Through this, I got the idea for the farmer’s market series because so for many of the collaborations we would end up going to a farmer for a specific ingredient. And I said to myself, there are such beautiful seasonal ingredients in the Midwest, it’d be a shame not to showcase one ingredient from one farm in one beer every single week, especially while things are in season. So, that’s what I did. That’s what the farmer’s market series was all about.

Hensel: Moody Tongue plays on multiple trends right now—locally-grown produce, craft brewing, and the love of chefs and culinary. As we all know, trends come and go. How will you keep Moody Tongue relevant and exciting?

Rouben: By being honest with who we are. Following trends is something I've never done. Going to culinary school was definitely not trendy at the time. It is now. Being a brewer, I can definitely tell you, was the least trendy thing I could have done at the time. It kind of blows my mind that now people care about beer the way they do. I’m going to continue doing what I do, and as long as I’m honest and real with myself, I’m not concerned about what’s in or what’s out. That’s just too fleeting. It seems that if you make something really special and really delicious, people will want it. And that’s my only goal; to make something really beautiful and delicious.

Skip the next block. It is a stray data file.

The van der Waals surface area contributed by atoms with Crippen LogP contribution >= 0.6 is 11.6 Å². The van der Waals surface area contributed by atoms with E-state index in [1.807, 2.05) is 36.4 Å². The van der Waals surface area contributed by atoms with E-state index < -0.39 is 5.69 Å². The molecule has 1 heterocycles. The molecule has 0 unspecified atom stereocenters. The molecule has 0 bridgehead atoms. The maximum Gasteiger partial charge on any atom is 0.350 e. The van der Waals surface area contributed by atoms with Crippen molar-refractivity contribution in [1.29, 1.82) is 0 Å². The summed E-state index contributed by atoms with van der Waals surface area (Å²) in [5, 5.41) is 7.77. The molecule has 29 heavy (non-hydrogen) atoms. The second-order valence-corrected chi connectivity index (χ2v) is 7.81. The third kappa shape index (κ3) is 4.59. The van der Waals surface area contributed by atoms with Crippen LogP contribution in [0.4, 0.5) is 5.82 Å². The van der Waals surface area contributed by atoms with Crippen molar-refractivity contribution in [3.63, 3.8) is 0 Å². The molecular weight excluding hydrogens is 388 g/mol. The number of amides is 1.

Belgian wit beer 

Homebrew Recipe: Tingly Tongues

“Tingly Tongue teases the eyes and the palate with its dark color that implies heaviness. Instead, the first sip introduces savory spices of mustard seed and green coriander that are cut with citrusy orange peel and yuzu. And the second sip reveals how this beer got its name with Thai chilies that tingle the tip of the tongue.”
—Jared Rouben

Style: Belgian Wit
Yield: 5 gal.
ABV: 6%
OG: 1.052-1.057
Estimated IBU: 17.1
KG: 1.048–1.052


For Extract Method: